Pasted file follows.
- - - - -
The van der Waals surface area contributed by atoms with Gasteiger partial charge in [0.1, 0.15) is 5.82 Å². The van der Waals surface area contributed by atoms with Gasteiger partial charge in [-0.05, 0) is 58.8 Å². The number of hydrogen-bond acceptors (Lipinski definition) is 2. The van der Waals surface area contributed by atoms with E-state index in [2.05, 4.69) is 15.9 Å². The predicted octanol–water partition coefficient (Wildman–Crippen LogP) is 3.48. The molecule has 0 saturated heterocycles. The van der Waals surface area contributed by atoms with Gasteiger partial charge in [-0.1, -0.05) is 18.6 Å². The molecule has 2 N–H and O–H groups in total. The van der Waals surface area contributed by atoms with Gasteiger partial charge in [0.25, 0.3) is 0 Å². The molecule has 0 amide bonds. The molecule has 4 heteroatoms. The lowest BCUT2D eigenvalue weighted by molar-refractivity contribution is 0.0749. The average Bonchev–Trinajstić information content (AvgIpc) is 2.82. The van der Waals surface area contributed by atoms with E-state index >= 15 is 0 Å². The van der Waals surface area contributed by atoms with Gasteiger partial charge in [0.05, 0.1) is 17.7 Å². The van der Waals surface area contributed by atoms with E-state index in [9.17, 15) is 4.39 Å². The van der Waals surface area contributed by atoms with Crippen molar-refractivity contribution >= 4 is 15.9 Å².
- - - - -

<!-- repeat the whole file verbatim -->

The van der Waals surface area contributed by atoms with Gasteiger partial charge in [0.1, 0.15) is 5.82 Å². The van der Waals surface area contributed by atoms with Gasteiger partial charge in [-0.05, 0) is 58.8 Å². The number of hydrogen-bond acceptors (Lipinski definition) is 2. The van der Waals surface area contributed by atoms with E-state index in [2.05, 4.69) is 15.9 Å². The predicted octanol–water partition coefficient (Wildman–Crippen LogP) is 3.48. The molecule has 0 saturated heterocycles. The van der Waals surface area contributed by atoms with Gasteiger partial charge in [-0.1, -0.05) is 18.6 Å². The molecule has 2 N–H and O–H groups in total. The van der Waals surface area contributed by atoms with Gasteiger partial charge in [0.25, 0.3) is 0 Å². The molecule has 0 amide bonds. The molecule has 4 heteroatoms. The lowest BCUT2D eigenvalue weighted by molar-refractivity contribution is 0.0749. The average Bonchev–Trinajstić information content (AvgIpc) is 2.82. The van der Waals surface area contributed by atoms with E-state index >= 15 is 0 Å². The van der Waals surface area contributed by atoms with Gasteiger partial charge in [0.05, 0.1) is 17.7 Å². The van der Waals surface area contributed by atoms with E-state index in [9.17, 15) is 4.39 Å². The van der Waals surface area contributed by atoms with Crippen molar-refractivity contribution >= 4 is 15.9 Å².